Retributivism, consequentialism, and the intrinsic goodness of punishment

Law and Philosophy 16 (5):507-528 (1997)
Abstract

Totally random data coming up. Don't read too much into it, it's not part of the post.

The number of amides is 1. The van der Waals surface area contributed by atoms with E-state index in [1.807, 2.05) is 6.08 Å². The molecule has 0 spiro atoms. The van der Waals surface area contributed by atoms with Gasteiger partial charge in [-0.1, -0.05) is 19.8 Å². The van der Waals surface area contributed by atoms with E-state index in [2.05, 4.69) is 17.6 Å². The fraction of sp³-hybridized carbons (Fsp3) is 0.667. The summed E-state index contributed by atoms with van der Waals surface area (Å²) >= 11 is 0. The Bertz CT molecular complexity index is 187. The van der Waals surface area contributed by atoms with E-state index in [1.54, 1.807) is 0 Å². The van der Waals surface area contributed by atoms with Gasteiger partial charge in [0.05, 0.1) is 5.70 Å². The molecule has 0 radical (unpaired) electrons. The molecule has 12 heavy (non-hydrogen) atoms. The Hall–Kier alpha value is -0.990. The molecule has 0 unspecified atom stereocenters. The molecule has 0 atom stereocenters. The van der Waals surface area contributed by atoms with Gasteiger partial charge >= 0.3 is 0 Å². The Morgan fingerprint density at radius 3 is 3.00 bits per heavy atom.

Retributivism is commonly taken as an alternative to a consequentialist justification of punishment. It has recently been suggested, however, that retributivism can be recast as a consequentialist theory. This suggestion is shown to be untenable. The temptation to advance it is traced to an ``intrinsic good'' claim prominent in retributive thinking. This claim is examined, and is argued to be of little help in coping with the difficulties besetting the retributive theory, as well as clashing with a ``desert'' claim equally central to that theory.
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